From Wireframe issue 4: Recovering Destiny’s long-lost soundtrack

Post Syndicated from Ian Dransfield original https://www.raspberrypi.org/blog/wireframe-issue-4-destinys-long-lost-soundtrack/

Missing for five years, Destiny’s soundtrack album, Music of the Spheres, resurfaced in 2017. Composer Marty O’Donnell reflects on what happened, in this excerpt from Wireframe issue 4.

When Bungie unveiled its space-opera shooter Destiny in February 2013, it marked the end of two years of near silence from the creators of the Halo franchise. Fans celebrated at the prospect of an entirely new game from such well known talent. Behind closed doors, however, Destiny was in trouble.

Though the game was almost complete by mid-2013, plans to launch that September were put on hold when concerns over Destiny’s story forced its narrative structure to be rebuilt from scratch. It would be more than 18 months before Destiny was released: a fun but strange shooter that bore difficult-to-pin-down traces of its troubled gestation. But one element of Destiny – that had been a huge part of its development – was nowhere to be seen. It was an ambitious original soundtrack written and recorded with an impressive but unexpected collaborator: Paul McCartney.

Spherical music

Audio director and composer Marty O’Donnell had been with Bungie since the late 1990s, and for him, Destiny represented an opportunity to develop something new: a musical prequel to the video game. This would become Music of the Spheres – an eight-part musical suite that took nearly two years to complete. This was no mere soundtrack, however. Born out of discussions between O’Donnell and Bungie COO Pete Parsons early in the game’s production, it was to play an integral role in Destiny’s marketing campaign.

“I wasn’t writing this just to be marketing fodder,” O’Donnell laughs. “I was writing it as a standalone listening experience that would then eventually become marketing fodder – but I didn’t want the other to happen first.”

Between 2011 and 2012, Bungie and O’Donnell devised plans for the album.

“Every few weeks or so, I would be called to a meeting in one of their big conference rooms and there would be a whole bunch of new faces there, pitching some cool idea or other,” says O’Donnell. “[At one point] it was going to be a visualisation with your mobile device.”

Difference of opinion

But there were fundamental differences between what Bungie had planned and what Activision – Destiny’s publisher, and keeper of the purse strings – wanted.

“I think Activision was confused [about] why you would ever use music as marketing… And the other thing is, I honestly don’t think they understood why we were working with Paul McCartney. I think they didn’t think that that was the right person for the demographic.”

News of a collaboration with McCartney had raised eyebrows when he revealed his involvement on Twitter in July 2012. His interest had been piqued during his attendance at E3 2009 following the announcement of The Beatles: Rock Band, which was preceded by Bungie’s unveiling of Halo ODST.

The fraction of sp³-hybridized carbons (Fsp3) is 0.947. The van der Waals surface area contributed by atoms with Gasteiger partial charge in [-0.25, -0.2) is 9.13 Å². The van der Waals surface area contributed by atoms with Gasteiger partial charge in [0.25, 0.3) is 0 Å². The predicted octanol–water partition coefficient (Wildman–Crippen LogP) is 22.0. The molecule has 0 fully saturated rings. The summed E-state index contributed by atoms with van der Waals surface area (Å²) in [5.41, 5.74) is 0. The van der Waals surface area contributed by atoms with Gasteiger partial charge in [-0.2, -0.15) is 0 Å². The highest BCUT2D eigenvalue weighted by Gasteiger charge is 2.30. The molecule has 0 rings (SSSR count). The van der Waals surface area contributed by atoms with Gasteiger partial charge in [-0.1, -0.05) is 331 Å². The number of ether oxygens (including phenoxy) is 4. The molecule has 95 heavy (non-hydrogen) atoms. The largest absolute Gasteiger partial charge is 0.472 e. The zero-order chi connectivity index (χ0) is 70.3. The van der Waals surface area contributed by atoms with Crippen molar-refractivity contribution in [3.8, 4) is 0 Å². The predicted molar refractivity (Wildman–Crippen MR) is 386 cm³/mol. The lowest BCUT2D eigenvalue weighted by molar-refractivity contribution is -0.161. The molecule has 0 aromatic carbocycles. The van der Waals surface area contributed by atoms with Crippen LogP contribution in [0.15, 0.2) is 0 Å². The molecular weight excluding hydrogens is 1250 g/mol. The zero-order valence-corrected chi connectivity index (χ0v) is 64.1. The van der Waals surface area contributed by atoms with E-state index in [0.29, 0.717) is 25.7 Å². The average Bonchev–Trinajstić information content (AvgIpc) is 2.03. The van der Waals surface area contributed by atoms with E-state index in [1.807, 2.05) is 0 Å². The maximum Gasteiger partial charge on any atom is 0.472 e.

Loop symphony

“I had a contact in Los Angeles who worked out deals with actors we used on Halo,” O’Donnell recalls. “He was able to make contact with Paul’s people and set up a meeting between the two of us in spring of 2011. My impression was that Paul saw a new crop of fans come from Beatles Rock Band and was interested in seeing what was involved with creating music for video games. He seemed convinced that Bungie was working on a project that he could get behind.”

Within a few weeks, O’Donnell and McCartney were exchanging ideas for Destiny.

“The first thing he sent me was what he called his ‘loop symphony’,” says O’Donnell. “He used the same looping tape recorder that he used on Sgt. Pepper’s and Revolver… He hauled this tape recorder out of his attic.”

Working with regular collaborator Michael Salvatori, O’Donnell and McCartney set about developing Music of the Spheres into a fully fledged album, comprising eight movements.

Priorities

“I have all of these wonderful things, which included interesting things he did on his guitar that sort of loop and sound otherworldly… I think there are a couple of times in The Path, which is the first piece, and then I think The Prison, which is the seventh piece, where we use a recording of Paul doing this loop with his voice. This little funny thing. That’s Paul’s voice, which is cool.”

The album was completed in December 2012 following recording sessions at Capitol Studios in California, Avatar Studios in New York, and Abbey Road in London. Musical elements from Music of the Spheres accompanied Bungie’s big reveal of Destiny at a PlayStation 4 event in New York in February 2013. But after that, things started to go south.

“After that PlayStation 4 announcement, I said, ‘Let’s figure out how to release this. I don’t care if we have Harmonix do an iPad version with a visualiser for it. I mean, if we can’t pull the trigger on something big and interesting like that, that’s fine with me. Let’s just release it online.’ It had nothing to do with making money… It was always fan service, in my mind at least.”

Activision, on the other hand, had other priorities. “Activision had a lot of say on the marketing. I think that’s where things started to go wrong, for me… things started being handled badly, or postponed, and then all of a sudden I was seeing bits of Music of the Spheres being cut up and presented in ways that I wasn’t happy with.”

You can read the rest of this fantastic feature in Wireframe issue four, out 20 December in Tesco, WHSmith, and all good independent UK newsagents.

Or you can buy Wireframe directly from us — worldwide delivery is available. And if you’d like to own a handy digital version of the magazine, you can also download a free PDF.

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